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Clinical subphenotypes in COVID-19: derivation, validation, prediction, temporal patterns, and interaction with social determinants of health

COVID-19 is a heterogenous disease that continues to evolve. As the world faces new waves of the pandemic, unique populations are not responding to the virus in the same way. These differences in biological host responses of infected individuals have been difficult for scientists to fully understand. To help inform effective patient management and public health policy making, Dr. Fei Wang, associate professor of population health sciences; Dr. Rainu Kaushal, senior associate dean for clinical research at Weill Cornell Medicine and chair and professor of population health sciences; Dr. Yongkang Zhang, research associate in population health sciences; Dr. Mark Weiner, professor of clinical population health sciences; Dr. Chang Su, postdoctoral associate in population health sciences at the time of the study; Dr. James Flory, assistant professor of population health sciences; and Dr. Edward J. Schenck, assistant professor of clinical medicine, derived clinical subphenotypes for COVID-19 patients. This npj Digital Medicine study was different from previous subphenotype studies of COVID-19 as it focused on a larger, more representative, and diverse patient population.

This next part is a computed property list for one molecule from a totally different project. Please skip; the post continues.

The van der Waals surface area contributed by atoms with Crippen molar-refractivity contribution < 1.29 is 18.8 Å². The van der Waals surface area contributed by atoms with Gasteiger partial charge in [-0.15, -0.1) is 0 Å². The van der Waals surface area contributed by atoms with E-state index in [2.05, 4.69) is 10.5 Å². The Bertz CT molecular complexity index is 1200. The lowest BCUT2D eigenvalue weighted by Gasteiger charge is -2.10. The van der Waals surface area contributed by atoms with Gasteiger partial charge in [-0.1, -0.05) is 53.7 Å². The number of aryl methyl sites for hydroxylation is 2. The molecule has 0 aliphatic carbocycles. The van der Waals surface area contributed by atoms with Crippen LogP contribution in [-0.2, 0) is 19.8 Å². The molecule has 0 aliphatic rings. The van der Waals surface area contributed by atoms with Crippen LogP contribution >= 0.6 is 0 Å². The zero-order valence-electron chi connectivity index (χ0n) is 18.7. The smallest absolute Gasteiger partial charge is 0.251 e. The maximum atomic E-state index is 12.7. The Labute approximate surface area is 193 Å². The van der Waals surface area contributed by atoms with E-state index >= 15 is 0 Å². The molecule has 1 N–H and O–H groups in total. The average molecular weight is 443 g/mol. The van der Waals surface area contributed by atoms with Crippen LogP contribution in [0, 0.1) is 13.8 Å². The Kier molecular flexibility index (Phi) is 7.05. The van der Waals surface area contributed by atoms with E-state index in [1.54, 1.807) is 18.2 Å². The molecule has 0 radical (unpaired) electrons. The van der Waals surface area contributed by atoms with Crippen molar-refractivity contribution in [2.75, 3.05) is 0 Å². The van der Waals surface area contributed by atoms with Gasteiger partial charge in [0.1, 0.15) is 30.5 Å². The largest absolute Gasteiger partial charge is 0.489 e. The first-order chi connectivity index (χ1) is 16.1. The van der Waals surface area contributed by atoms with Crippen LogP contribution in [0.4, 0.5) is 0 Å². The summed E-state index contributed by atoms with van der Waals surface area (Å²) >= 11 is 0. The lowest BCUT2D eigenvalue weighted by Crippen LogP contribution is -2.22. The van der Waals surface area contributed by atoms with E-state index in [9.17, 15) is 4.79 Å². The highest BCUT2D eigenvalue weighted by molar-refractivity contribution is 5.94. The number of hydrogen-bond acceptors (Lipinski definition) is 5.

The researchers used machine learning and clinical data to analyze New York City patients with confirmed cases of COVID-19 treated in emergency departments or inpatient settings between March 1 and June 12, 2020. The 14,418 patients were from five major medical centers within the INSIGHT Clinical Research Network database. Of this cohort, four reliable subphenotypes were characterized. Subphenotype I is mild and consists of 33.02 percent of the patients. These patients are younger, have less abnormal blood test results and less comorbidity burden, and they are associated with better clinical outcomes in terms of 60-day mortality rate, mechanical ventilation rate, and ICU admission rate. Subphenotypes II (37.16 percent of patients) and III (18.12 percent of patients) are moderate, but with distinct characteristics. Where Subphenotype II is associated with higher inflammation but lower comorbidity burden, Subphenotype III is associated with higher comorbidity burden but lower inflammation. Subphenotype III has higher 60-day mortality rate and ICU admission rate, but lower mechanical ventilation rate, compared to Subphenotype II. Subphenotype IV is severe and consists of 11.7 percent of the patients. These patients are older, with more abnormal blood test results, higher comorbidity burden, and the worst clinical outcomes in 60-day mortality. This group also has more disadvantaged social determinants of health, such as vulnerable socioeconomic neighborhood status.

Because these subphenotypes were highly predictive of clinical outcomes and the researchers were able to determine the association of social determinants of health, these findings could benefit clinical trial development and reduce social disparities in the pandemic moving forward. The researchers suggest that data collection outside of New York City could help generalize these subphenotypes further.

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